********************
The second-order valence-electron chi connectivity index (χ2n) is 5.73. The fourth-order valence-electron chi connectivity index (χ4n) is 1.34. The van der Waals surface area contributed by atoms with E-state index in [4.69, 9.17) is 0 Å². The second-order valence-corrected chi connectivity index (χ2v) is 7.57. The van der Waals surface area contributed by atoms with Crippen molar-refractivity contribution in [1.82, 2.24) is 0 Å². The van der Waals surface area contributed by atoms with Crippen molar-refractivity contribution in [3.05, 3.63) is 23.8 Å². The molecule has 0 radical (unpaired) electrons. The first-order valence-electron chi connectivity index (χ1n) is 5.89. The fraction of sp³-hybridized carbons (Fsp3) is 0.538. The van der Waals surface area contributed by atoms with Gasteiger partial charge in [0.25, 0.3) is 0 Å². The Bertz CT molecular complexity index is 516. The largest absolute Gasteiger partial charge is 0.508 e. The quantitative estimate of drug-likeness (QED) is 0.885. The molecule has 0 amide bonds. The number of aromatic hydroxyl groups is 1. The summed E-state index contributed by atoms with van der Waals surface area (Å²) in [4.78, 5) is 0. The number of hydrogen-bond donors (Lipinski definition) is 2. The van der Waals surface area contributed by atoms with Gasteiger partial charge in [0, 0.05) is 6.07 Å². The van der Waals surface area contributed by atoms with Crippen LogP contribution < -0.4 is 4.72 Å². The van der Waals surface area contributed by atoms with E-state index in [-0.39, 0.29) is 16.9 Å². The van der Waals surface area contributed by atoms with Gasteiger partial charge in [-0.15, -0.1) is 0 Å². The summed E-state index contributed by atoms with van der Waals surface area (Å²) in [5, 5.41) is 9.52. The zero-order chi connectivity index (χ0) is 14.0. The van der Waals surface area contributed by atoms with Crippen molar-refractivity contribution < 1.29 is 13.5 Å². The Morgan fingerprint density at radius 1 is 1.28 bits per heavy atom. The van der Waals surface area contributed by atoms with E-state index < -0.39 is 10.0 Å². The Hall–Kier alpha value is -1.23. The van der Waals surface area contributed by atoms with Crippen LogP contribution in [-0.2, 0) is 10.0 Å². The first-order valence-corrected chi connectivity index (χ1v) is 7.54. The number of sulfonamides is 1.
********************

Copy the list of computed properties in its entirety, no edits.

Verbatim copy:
The second-order valence-electron chi connectivity index (χ2n) is 5.73. The fourth-order valence-electron chi connectivity index (χ4n) is 1.34. The van der Waals surface area contributed by atoms with E-state index in [4.69, 9.17) is 0 Å². The second-order valence-corrected chi connectivity index (χ2v) is 7.57. The van der Waals surface area contributed by atoms with Crippen molar-refractivity contribution in [1.82, 2.24) is 0 Å². The van der Waals surface area contributed by atoms with Crippen molar-refractivity contribution in [3.05, 3.63) is 23.8 Å². The molecule has 0 radical (unpaired) electrons. The first-order valence-electron chi connectivity index (χ1n) is 5.89. The fraction of sp³-hybridized carbons (Fsp3) is 0.538. The van der Waals surface area contributed by atoms with Gasteiger partial charge in [0.25, 0.3) is 0 Å². The Bertz CT molecular complexity index is 516. The largest absolute Gasteiger partial charge is 0.508 e. The quantitative estimate of drug-likeness (QED) is 0.885. The molecule has 0 amide bonds. The number of aromatic hydroxyl groups is 1. The summed E-state index contributed by atoms with van der Waals surface area (Å²) in [4.78, 5) is 0. The number of hydrogen-bond donors (Lipinski definition) is 2. The van der Waals surface area contributed by atoms with Gasteiger partial charge in [0, 0.05) is 6.07 Å². The van der Waals surface area contributed by atoms with Crippen LogP contribution < -0.4 is 4.72 Å². The van der Waals surface area contributed by atoms with E-state index in [-0.39, 0.29) is 16.9 Å². The van der Waals surface area contributed by atoms with Gasteiger partial charge in [-0.15, -0.1) is 0 Å². The summed E-state index contributed by atoms with van der Waals surface area (Å²) in [5, 5.41) is 9.52. The zero-order chi connectivity index (χ0) is 14.0. The van der Waals surface area contributed by atoms with Crippen molar-refractivity contribution < 1.29 is 13.5 Å². The Morgan fingerprint density at radius 1 is 1.28 bits per heavy atom. The van der Waals surface area contributed by atoms with E-state index < -0.39 is 10.0 Å². The Hall–Kier alpha value is -1.23. The van der Waals surface area contributed by atoms with Crippen LogP contribution in [-0.2, 0) is 10.0 Å². The first-order valence-corrected chi connectivity index (χ1v) is 7.54. The number of sulfonamides is 1.